Yes, I know that the Titanic was not registered as a United States ship. The title though refers to the startling comparisons that can be made to the ill-fated vessel after it hit the iceberg in 1912, and the US today after it has hit the twin icebergs of the idiotic George W. Bush presidency and the subprime mess in the economy. I am not suggesting that the two were linked, only that an ineffectual government frequently makes a cyclical problem much worse by its own actions.
US Federal Reserve head Ben Bernanke has taken on the role of the second in command whose job it is to scream “full steam ahead”, even as it becomes wildly apparent that it is a structural problem in the economy, not a mere cyclical downturn. As a number of other commentators have written in Asia Times Online, including Julian Delasantellis and The Mogambo Guru, the problem with the US is that of excessive borrowing that has fed a consumption boom. Almost three-quarters of the US economy is consumption, compared with the more usual 50-50 mix considered “normal” in Economics 101 textbooks.
This excess of consumption creates the massive borrowing needs of the US, which are immediately supplied by a bunch of supplicants, be they Middle Eastern dictators or imagination-free Asian central banks. What many of us on this website have been writing about is that this edifice is cracking and quite likely to fall over.
On Thursday (May 1), the finance minister of Kuwait, Mustafa al-Shiwali, suggested that Gulf Cooperation Council (GCC) countries were considering an idea to abandon their long-standing US dollar pegs. This is a minor news item to be tucked away in page 20 of the financial press, which it has been – but rather emblematic of a systemic shift.
For years, Gulf countries have held US dollars as an article of faith, with an almost religious fervor. These were the same countries that considered the same action in the 1970s, and indeed it was the Kuwaiti finance minister of that time who famously asked, “Why should we sell our black gold in exchange for unguaranteed currency notes [US dollars]”?
The aftermath of the crisis in the 1970s was greater US meddling in the region, propping up friendly dictators around the region and stoking the flames of war in Iran-Iraq that culminated in Saddam Hussein marching his forces into Kuwait in 1990. Perhaps that was America’s idea of punishing the Kuwaitis, but we would never know that for sure.
Despite owing a debt of gratitude for getting their country back, it is interesting that Kuwait today is concerned more about domestic inflation that has run away to absurd levels, and less about kicking the US when it is down. Call that the new world, if you will.
The story though is complicated, because on the same day, the Kuwait Sovereign Fund announced it would increase its stakes in US financial firms Citigroup and Merrill Lynch, in effect continuing the trend for the rest of the world propping up the US financial system’s malcontents.
The likely consequences of Gulf countries abandoning their US dollar pegs will be twofold. Firstly, their overall holdings of US financial assets, such as government bonds and shares, will have to fall dramatically. Financial analysts around the world assume that this will take the form of such investors in future buying fewer US dollar assets. I however think that it is more likely we will see actual selling of such assets, particularly the really dumb US Treasury bonds that offer yields roughly in line with official inflation and less than half of unofficial inflation figures.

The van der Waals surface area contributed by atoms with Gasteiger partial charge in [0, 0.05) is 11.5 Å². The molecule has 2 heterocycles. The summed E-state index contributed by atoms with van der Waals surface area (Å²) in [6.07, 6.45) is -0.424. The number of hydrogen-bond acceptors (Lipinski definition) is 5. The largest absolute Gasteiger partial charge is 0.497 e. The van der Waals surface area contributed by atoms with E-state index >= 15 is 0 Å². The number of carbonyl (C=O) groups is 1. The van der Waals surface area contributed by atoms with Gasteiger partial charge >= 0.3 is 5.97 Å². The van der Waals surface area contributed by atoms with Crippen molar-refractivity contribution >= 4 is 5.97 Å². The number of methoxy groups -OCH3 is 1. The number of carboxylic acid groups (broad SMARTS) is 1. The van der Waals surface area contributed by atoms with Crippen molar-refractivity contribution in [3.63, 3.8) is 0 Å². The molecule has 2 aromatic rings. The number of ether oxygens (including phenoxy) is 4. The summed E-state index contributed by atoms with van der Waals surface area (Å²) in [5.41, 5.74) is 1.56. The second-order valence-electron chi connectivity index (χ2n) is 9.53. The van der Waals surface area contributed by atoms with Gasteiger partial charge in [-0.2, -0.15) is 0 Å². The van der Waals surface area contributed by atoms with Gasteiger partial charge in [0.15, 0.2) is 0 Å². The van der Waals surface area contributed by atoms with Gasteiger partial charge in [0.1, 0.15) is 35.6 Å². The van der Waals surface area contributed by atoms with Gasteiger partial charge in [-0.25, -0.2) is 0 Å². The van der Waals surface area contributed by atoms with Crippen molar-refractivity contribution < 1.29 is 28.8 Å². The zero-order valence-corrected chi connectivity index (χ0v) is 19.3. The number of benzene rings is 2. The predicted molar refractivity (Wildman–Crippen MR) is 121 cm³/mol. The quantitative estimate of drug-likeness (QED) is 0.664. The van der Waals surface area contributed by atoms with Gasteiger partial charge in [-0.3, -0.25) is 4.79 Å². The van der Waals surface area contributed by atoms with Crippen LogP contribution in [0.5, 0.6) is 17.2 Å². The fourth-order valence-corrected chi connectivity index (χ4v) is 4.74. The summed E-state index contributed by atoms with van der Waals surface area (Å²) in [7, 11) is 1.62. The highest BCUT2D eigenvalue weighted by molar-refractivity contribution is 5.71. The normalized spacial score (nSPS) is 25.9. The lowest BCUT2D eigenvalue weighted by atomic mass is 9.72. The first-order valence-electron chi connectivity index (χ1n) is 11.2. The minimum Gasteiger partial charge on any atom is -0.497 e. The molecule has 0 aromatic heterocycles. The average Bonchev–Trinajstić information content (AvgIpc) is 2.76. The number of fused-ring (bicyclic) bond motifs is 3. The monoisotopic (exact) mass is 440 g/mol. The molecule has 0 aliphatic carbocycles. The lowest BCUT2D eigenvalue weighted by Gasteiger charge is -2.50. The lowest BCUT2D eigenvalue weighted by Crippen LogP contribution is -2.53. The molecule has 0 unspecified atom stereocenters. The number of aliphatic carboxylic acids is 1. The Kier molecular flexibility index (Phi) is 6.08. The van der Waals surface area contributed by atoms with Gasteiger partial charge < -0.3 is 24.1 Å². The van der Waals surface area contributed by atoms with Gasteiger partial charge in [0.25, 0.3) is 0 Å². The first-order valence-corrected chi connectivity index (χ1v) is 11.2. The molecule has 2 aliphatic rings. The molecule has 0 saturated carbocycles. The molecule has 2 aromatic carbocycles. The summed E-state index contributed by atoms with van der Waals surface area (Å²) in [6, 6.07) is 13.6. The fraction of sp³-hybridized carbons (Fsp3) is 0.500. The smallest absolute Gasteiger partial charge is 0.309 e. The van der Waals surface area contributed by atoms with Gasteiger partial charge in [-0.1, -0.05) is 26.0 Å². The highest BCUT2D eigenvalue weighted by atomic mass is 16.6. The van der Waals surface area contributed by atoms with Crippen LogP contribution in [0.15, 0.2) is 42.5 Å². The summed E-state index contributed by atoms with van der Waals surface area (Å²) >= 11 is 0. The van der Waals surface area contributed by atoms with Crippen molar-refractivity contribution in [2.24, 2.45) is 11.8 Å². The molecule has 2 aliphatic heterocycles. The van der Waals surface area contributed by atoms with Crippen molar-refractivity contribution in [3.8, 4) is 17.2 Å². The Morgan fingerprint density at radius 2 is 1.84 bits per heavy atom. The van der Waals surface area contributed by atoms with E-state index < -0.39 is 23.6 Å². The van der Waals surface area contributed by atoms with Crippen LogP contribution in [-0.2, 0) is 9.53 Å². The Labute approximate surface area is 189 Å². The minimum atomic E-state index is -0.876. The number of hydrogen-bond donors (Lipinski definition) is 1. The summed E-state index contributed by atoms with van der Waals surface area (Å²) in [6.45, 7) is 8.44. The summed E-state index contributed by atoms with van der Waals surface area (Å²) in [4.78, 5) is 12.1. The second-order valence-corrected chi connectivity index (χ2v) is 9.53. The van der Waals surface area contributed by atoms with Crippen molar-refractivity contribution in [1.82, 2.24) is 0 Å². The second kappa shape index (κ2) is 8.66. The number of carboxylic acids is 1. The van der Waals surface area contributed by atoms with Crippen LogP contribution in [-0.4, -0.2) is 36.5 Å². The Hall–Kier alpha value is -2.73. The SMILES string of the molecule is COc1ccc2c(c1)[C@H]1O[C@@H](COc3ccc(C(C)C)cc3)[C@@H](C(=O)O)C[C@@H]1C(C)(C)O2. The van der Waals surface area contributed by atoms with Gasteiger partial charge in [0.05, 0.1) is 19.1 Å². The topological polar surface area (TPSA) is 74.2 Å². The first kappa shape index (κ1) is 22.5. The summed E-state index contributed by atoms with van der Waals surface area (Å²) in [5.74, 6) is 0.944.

The second consequence of Gulf states abandoning their dollar pegs is that they will increase the price of oil commensurately to ensure that their “local” income does not suffer. For example, if you pegged your currency at 100 to the US dollar and so were getting 1,200 in your currency for oil; and after de-pegging let us say that it rises to 75 on the dollar, you would need to bump up prices to ensure that you still get 1,200 in your local currency for oil. That means oil prices denominated in US dollars would have to go up some 30% to compensate.
The immediate impact of this on Asia would be quite nefarious, particularly for oil-importing countries ranging from Japan to India. Every one of them with an ability to allow their currencies to appreciate (and here I include only Japan, China, South Korea and India) will do so, in turn triggering the same first- and second-level reaction as suggested above from Gulf states’ de-pegging, that is to sell US financial assets and raise prices of their exports accordingly.
It gets worse for weaker Asian states such as the Philippines and Indonesia, which don’t really have the ability to push up their currencies. They will struggle to control inflation and failing that, embark on new rounds of government borrowings. This is the scenario I painted earlier in the year, which highlighted increased problems for smaller countries against the bigger ones in Asia.
The final consequence of the decline of US power is global in nature, namely a search for an absolute value reserve. That would be physical commodities including oil, copper and whatever have you. The easiest though would be gold.